Name: [002] Ian Ozsvald
Member: 128 months
Authored: 181 videos
Description: I am the co-founder of ShowMeDo (see, author of `The Screencasting Handbook <>`_ and the founder of the professional screencast production company `ProCasts <>`_: .. image:: ...

OpenOffice Writer 3.1 for Microsoft Word users [ID:750]

a series of video-tutorials by Ian Ozsvald

If you're moving from Microsoft Word to then you'll want to know how to work with .doc files and use all the common tools that you're used to. In this series we quickly get you up and running with OpenOffice 3.1 Writer. This series is aimed at regular computer users who want to learn how to use OpenOffice and how to answer their own questions. It assumes that you've already used another word-processing tool like Word so you're familiar with tasks like writing a simple letter.

Video Tutorials

1. Series Overview in 4 minutes (OpenOffice 3.1 for Word users)

In this series we help you move from Microsoft Word (2003 is our example) to OpenOffice 3.1. We show you how to use both Word and Office to edit the same document and how to do all the usual functions in OpenOffice, as well as where to go to get your questions answered. Visit to get started, see the live download counter and read more background at WikiPedia.

2. Installing OpenOffice 3.1 on Windows XP

In just over 2 minutes we run you through the installation of OpenOffice 3.1 on Windows XP. We also show you how you can download a version of OpenOffice for Windows, Mac or Linux in different languages. Visit to get started.

3. Working with Word (.doc) files

An early hurdle when switching to OpenOffice will be the question of whether you can still share documents with MS Office users. Of course you can! Here we edit a document in both MS Word 2003 and OpenOffice 3.1 Writer to show that all formatting is preserved. You can read a bit more about MS Office and OpenOffice.

4. Working with an OpenDocument Format (.odt) file

Now let's look at a native document - OpenOffice works with .odt files (OpenDocument Text). Normally these are zipped structures that contain xml and binary data - here we look at what's inside an .odt file. If you're curious, you can poke inside your own .odt files using my instructions. You'll find more tips at at 3monkeyweb.

5. Help! Manuals, Forums and Mail lists

For help, the first place to start is TutorialsForOpenOffice. The official documentation is complete but a bit heavy. OpenOffice's Support section gives many links which include free material, courses and books. If you have questions the most active forum seems to be the independent OpenOffice Forum and although a little bit less active, the official forum should be your other port of call. If y [...]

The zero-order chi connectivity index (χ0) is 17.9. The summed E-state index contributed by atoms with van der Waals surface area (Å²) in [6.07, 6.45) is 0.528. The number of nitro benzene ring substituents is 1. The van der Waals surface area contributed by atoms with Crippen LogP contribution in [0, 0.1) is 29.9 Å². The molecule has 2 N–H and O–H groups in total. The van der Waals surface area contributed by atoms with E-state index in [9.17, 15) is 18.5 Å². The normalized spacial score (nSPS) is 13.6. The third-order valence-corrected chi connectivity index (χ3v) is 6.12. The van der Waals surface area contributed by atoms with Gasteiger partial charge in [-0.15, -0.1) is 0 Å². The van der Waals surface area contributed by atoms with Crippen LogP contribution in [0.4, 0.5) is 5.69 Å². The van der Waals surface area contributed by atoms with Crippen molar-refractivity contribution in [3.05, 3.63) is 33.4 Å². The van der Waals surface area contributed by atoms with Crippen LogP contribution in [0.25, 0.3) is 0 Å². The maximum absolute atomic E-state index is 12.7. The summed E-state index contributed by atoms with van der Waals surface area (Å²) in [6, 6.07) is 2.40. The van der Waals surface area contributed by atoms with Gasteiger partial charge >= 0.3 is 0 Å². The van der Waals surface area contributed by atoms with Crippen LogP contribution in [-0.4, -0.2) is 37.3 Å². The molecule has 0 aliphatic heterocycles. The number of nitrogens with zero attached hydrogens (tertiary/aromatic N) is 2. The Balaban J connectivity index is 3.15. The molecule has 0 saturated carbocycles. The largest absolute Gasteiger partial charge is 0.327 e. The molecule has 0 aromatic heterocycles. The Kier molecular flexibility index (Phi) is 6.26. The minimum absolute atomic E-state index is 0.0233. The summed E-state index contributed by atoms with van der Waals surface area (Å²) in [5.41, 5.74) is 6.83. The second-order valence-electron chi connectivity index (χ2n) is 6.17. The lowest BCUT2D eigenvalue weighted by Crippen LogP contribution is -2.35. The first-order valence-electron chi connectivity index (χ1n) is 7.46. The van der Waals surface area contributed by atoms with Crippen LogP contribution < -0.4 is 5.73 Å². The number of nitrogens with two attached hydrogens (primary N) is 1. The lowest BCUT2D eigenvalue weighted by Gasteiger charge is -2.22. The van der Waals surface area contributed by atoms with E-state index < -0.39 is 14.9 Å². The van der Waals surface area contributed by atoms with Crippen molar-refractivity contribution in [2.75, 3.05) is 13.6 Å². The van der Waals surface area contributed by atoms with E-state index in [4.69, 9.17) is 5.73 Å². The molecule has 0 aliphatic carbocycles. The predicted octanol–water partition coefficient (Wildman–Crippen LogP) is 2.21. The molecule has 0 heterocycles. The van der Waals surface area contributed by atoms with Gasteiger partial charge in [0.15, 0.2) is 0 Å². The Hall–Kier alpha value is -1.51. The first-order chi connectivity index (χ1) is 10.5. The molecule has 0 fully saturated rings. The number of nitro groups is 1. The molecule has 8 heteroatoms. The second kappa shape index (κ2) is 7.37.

6. Basic Formatting (bold, italic etc)

Now let's look at basic editing features - we'll cover: bold, italic, underline, font size, formatting characters and paragraphs and bullet points. You'll find the links to text formatting tips and formatting at TutorialsForOpenOffice useful.

7. Exporting to PDF, HTML, MediaWiki

Having created a document you'll want to share it - here we look at exporting to PDF, HTML and MediaWiki (the format used in WikiPedia). You might like these pdf export tips and the PDFImport project is worth watching.

8. Printing

Printing on Windows is easy. We take a quick look at the Print Preview and I show you two guides that will help with things like printing evelopes (OpenOffice Wiki, TutorialsForOpenOffice).

9. Word-completion

Enabling word-completion lets OpenOffice suggest completions of the word you're typing. This is useful if you're typing lots of long words - learn how to enable it and customise it.

10. Find and Replace, Undo

We quickly cover using Ctrl F to configure a search and replace operation and Ctrl Z to undo the changes, just in case you don't know these useful keyboard short-cuts.

11. Spell Checker

Have you ever wondered how to remove a word from the custom dictionary that you'd added by mistake? Let's take a look at how the dictionary works, how to add to it and how to remove entries. These two sites will help you configure the spell checker and your language options.

Showmedo is a peer-produced video-tutorials and screencasts site for free and open-source software (FOSS)- with the exception of some club videos, the large majority are free to watch and download.

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Educating the Open-source Community With Showmedo

Although as important as the software it supports, education and documentation are relatively neglected in the Open-source world. Coders love to code, and explaining how best to use or improve the software tends to be deferred or even sidelined.

At Showmedo we believe the community can play a vital role here and also say thanks for the tools and software that make our lives easier. If you have a piece of software you love or a programming langugage you are enthusiastic about, why not make a screencast showing others how to use it? All the stuff you wish you'd been told, the tips, tricks, insights that would have saved you time and frustration.

Screencasting is easier than you think, and we're happy to help you. You can emailus for advice or just use some of the how-to screencasts on the site. This screencasting learning-pathis a good place to start.

Kudos and Thanks for Ian

3 Minute Oveview (What Does Python Look Like?)

simple and informative. you draw me in
70 months ago

Learning Paths

This series lies on the following learning-paths. Learning-paths are a new initiative at Showmedo, to start structuring our content better. You can find out more here.



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